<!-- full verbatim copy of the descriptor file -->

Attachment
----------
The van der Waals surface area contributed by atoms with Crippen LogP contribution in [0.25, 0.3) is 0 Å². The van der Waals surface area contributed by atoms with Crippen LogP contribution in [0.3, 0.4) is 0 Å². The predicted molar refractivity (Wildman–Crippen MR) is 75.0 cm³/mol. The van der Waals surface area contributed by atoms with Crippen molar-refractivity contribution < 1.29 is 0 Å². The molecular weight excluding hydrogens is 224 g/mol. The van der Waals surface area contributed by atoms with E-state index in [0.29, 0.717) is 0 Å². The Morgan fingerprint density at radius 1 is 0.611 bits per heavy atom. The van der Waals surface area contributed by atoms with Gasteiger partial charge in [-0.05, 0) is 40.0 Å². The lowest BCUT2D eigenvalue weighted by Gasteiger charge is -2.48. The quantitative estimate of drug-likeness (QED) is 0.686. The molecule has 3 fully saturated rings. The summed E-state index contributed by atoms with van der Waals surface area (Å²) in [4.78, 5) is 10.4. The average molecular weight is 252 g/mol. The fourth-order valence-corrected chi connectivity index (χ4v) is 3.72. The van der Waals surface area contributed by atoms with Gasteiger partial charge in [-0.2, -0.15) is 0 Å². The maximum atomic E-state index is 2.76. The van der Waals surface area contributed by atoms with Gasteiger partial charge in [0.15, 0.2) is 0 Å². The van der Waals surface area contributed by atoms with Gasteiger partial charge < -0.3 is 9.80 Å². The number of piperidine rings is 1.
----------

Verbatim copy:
The van der Waals surface area contributed by atoms with Crippen LogP contribution in [0.25, 0.3) is 0 Å². The van der Waals surface area contributed by atoms with Crippen LogP contribution in [0.3, 0.4) is 0 Å². The predicted molar refractivity (Wildman–Crippen MR) is 75.0 cm³/mol. The van der Waals surface area contributed by atoms with Crippen molar-refractivity contribution < 1.29 is 0 Å². The molecular weight excluding hydrogens is 224 g/mol. The van der Waals surface area contributed by atoms with E-state index in [0.29, 0.717) is 0 Å². The Morgan fingerprint density at radius 1 is 0.611 bits per heavy atom. The van der Waals surface area contributed by atoms with Gasteiger partial charge in [-0.05, 0) is 40.0 Å². The lowest BCUT2D eigenvalue weighted by Gasteiger charge is -2.48. The quantitative estimate of drug-likeness (QED) is 0.686. The molecule has 3 fully saturated rings. The summed E-state index contributed by atoms with van der Waals surface area (Å²) in [4.78, 5) is 10.4. The average molecular weight is 252 g/mol. The fourth-order valence-corrected chi connectivity index (χ4v) is 3.72. The van der Waals surface area contributed by atoms with Gasteiger partial charge in [-0.2, -0.15) is 0 Å². The maximum atomic E-state index is 2.76. The van der Waals surface area contributed by atoms with Gasteiger partial charge in [0.15, 0.2) is 0 Å². The van der Waals surface area contributed by atoms with Gasteiger partial charge < -0.3 is 9.80 Å². The number of piperidine rings is 1.